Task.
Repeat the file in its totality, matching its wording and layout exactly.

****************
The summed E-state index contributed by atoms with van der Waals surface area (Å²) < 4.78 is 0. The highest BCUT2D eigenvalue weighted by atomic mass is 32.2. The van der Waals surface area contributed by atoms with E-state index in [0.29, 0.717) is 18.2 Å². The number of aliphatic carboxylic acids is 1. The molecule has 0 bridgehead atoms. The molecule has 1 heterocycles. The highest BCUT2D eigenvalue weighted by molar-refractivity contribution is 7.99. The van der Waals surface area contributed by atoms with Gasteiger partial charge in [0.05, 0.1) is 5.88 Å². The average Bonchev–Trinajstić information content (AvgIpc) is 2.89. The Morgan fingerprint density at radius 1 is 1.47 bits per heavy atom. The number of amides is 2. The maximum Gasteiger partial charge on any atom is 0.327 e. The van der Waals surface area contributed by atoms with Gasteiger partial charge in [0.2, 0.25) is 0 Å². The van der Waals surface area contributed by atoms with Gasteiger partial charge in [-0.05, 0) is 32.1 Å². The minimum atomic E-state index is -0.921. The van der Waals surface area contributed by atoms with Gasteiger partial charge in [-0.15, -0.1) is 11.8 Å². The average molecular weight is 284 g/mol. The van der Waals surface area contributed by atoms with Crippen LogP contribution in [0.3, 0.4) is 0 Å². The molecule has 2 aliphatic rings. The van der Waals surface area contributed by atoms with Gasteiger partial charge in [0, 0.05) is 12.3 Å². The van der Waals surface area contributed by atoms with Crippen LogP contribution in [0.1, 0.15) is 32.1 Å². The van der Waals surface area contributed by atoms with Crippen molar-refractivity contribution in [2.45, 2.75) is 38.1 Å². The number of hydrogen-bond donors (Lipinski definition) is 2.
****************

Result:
The summed E-state index contributed by atoms with van der Waals surface area (Å²) < 4.78 is 0. The highest BCUT2D eigenvalue weighted by atomic mass is 32.2. The van der Waals surface area contributed by atoms with E-state index in [0.29, 0.717) is 18.2 Å². The number of aliphatic carboxylic acids is 1. The molecule has 0 bridgehead atoms. The molecule has 1 heterocycles. The highest BCUT2D eigenvalue weighted by molar-refractivity contribution is 7.99. The van der Waals surface area contributed by atoms with Gasteiger partial charge in [0.05, 0.1) is 5.88 Å². The average Bonchev–Trinajstić information content (AvgIpc) is 2.89. The Morgan fingerprint density at radius 1 is 1.47 bits per heavy atom. The number of amides is 2. The maximum Gasteiger partial charge on any atom is 0.327 e. The van der Waals surface area contributed by atoms with Gasteiger partial charge in [0.2, 0.25) is 0 Å². The van der Waals surface area contributed by atoms with Gasteiger partial charge in [-0.05, 0) is 32.1 Å². The minimum atomic E-state index is -0.921. The van der Waals surface area contributed by atoms with Gasteiger partial charge in [-0.15, -0.1) is 11.8 Å². The average molecular weight is 284 g/mol. The van der Waals surface area contributed by atoms with Crippen LogP contribution in [0.3, 0.4) is 0 Å². The molecule has 2 aliphatic rings. The van der Waals surface area contributed by atoms with Gasteiger partial charge in [0, 0.05) is 12.3 Å². The van der Waals surface area contributed by atoms with Crippen LogP contribution in [0.1, 0.15) is 32.1 Å². The van der Waals surface area contributed by atoms with Crippen molar-refractivity contribution in [2.45, 2.75) is 38.1 Å². The number of hydrogen-bond donors (Lipinski definition) is 2.